For S N Tripathi –
He sang for a single film, where he was offered a solo and a couple of duets. As the latter is more popular and more known to music lovers, I’m starting with it.
Door Gagan Par Chamke Sitare – Ram Hanuman Yuddha (1957) Geeta Dutt & Dilip Dholakia / S N Tripathi – Ramesh Chandra Pandey
It’s a good romantic song picturised on Nirupa Roy and I couldn’t recognize the male actor. What a beautiful melody, alas S N Tripathi couldn’t get recognition as a first rung composer. And I won’t call Dholakia’s voice particularly good. But the song is among my favourites. Please follow the link to watch it on YouTube.
Bhaj Ram Ram Siyaram – Ram Hanuman Yuddha (1957) Dilip Dholakia / S N Tripathi – Ramesh Chandra Pandey
Dholakia sings for Hanuman and completes the entire story of Ram in the song. A good devotional song, and very melodious. Tripathi directed as well as composed for the film.
For Chitragupt –
He sang three solos for three films, one solo per film. The films were Sakshi Gopal (1957), Naya Rasta (1953) and Mahasati Savitri (1955). I’m adding one of the songs, though all the songs are available.
Runjhun Baaje Paijaniya – Sakshi Gopal (1957) Dilip Dholakia / Chitragupt – Bharat Vyas
Though I was aware of a few songs from Sakshi Gopal, I didn’t know about this one. The song is soulfully sung without any rhythm instrument and has very beautiful flute pieces.
4. S N Tripathi –
He is certainly one of the underrated composers of the golden era of Hindi films. He started as an assistant to Saraswati Devi. During that period, he sang for a couple of films under her baton. Let’s listen to the songs,
Ari Daiya Lachak Lachak – Jeevan Naiyya (1936) S N Tripathi / Saraswati Devi – Jamuna Swaroop Kashyap Naatwan
I was very much surprised to watch an excellent quality video of the song. A semi classical stage performance which was picturised on young S N Tripathi. A party is going on and a live song performance is on too. Very good rendition by Tripathi.
Nahi Dekh Behtar Satana Kisika – Bhabhi (1938) S N Tripathi / Saraswati Devi – Jamuna Swaroop Kashyap Naatwan
I can’t say anything much about the song. It’s being played on a radio in a club or something.
5. S D Burman –
Most of the songs he sang for Hindi films were background songs. By that I mean, the songs run in the background and no one lip syncs to it.
He sang some memorable songs for himself. He didn’t sing for too many composers. I could find only a couple of composers. If I have missed a song, please add it in the comments section.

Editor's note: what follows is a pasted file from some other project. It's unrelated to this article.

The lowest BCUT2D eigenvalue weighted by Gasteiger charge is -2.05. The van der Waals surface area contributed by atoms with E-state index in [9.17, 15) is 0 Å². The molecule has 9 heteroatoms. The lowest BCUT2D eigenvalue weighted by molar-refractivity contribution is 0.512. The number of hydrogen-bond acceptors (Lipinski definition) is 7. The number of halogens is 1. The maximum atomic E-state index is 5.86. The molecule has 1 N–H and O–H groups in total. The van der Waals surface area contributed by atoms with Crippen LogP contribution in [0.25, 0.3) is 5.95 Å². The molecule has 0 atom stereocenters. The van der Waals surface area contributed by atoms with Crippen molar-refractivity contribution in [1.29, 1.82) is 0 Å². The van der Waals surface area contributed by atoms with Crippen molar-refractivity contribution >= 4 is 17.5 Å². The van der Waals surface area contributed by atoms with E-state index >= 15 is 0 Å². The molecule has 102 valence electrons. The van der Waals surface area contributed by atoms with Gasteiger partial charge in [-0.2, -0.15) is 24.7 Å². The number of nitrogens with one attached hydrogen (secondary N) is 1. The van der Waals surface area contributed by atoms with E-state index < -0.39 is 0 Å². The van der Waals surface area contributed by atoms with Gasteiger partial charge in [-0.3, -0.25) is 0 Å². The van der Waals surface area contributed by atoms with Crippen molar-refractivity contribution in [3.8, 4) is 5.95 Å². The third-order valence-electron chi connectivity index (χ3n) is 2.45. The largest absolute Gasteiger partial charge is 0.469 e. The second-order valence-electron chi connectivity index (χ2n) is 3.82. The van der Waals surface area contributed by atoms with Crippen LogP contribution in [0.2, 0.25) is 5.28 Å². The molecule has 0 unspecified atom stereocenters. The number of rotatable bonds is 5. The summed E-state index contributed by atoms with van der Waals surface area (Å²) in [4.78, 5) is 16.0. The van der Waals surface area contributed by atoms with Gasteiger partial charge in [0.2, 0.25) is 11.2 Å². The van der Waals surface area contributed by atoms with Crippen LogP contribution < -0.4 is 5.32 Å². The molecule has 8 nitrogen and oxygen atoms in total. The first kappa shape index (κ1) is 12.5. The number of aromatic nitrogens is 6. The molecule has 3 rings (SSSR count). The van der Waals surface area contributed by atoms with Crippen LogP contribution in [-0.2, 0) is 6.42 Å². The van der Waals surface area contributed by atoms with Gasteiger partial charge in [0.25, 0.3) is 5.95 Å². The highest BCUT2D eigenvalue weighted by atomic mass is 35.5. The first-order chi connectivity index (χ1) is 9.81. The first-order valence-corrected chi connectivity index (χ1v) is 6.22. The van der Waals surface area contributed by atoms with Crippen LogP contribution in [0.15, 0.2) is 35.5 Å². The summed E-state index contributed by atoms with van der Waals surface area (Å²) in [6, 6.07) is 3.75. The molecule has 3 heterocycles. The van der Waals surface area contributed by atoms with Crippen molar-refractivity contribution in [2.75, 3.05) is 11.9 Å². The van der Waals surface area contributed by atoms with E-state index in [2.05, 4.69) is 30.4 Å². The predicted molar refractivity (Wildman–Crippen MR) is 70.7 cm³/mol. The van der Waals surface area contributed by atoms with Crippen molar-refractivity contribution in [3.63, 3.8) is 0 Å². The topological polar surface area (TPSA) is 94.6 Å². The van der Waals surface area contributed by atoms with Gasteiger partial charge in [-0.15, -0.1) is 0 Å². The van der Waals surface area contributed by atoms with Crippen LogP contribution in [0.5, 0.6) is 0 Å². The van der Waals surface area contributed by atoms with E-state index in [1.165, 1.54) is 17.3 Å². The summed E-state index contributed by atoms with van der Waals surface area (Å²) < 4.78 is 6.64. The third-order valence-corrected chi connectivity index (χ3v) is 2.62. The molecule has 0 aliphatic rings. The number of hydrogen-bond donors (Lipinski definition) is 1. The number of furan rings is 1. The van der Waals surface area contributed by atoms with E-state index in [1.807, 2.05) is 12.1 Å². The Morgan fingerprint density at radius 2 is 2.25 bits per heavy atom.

For R D Burman
Doli Mein Bithaike Kahar – Amar Prem (1972) S D Burman / R D Burman – Anand Bakshi
It’s a credit’s song, sung very soulfully by Burman Da. One of his popular playbacks.
For Madhulal Damodar Master –
Prem Ki Pyari Nishani – Tajmahal (1941) S D Burman / Madhulal Damodar Master – Pandit Anuj
Burman da was formally trained in classical music, though his inclination to folk music was apparent. The strong classical base to his singing is well evident in this song. Those who criticize his voice, should listen to it. It’s a perfect answer to all their criticism. With minimal instrumental help, he has rendered the song beautifully.
6. Sapan Chakraborty –
More popularly known for assisting Pancham da, he also Composed for four films during 1972 to 1975.
The films were,
Naya Nasha (1973)
36 Ghante (1974)
Jab Andhera Hota Hai (1974)
And sang for Pancham da during 1977 to 1981.
So he fits into the ‘assistant singing for the mentor’ category. Because though he didn’t compose for a film after 1975, he continued assisting Pancham da till the end.
Some of the songs were solo, while others duets or trios. Recently, while I was looking for beggar’s songs on the train, I came across a befitting song, a solo from Kitaab. So I won’t repeat it here. Still, let me add a couple of songs.
Golmaal Hai Bhai Sab – Golmaal (1979) R D Burman & Sapan Chakraborty / R D Burman – Gulzar
This song is still extremely popular and will continue to be. A very apt opening song for the excellent film.
Aao Re Aao Khelo Holi – Balika Badhu (1976) Sapan Chakraborty & Chorus / R D Burman – Anand Bakshi
An excellent Holi song with a touch of folk music. I haven’t heard it much, but it certainly is good and enjoyable.
7. Sudhir Phadke –
He sang for a few of his own films. As far as other composers are concerned, I could find only a couple of composers, C Ramchandra and B Laxman. While I was able to locate the song by C Ramchandra, the other one wasn’t found.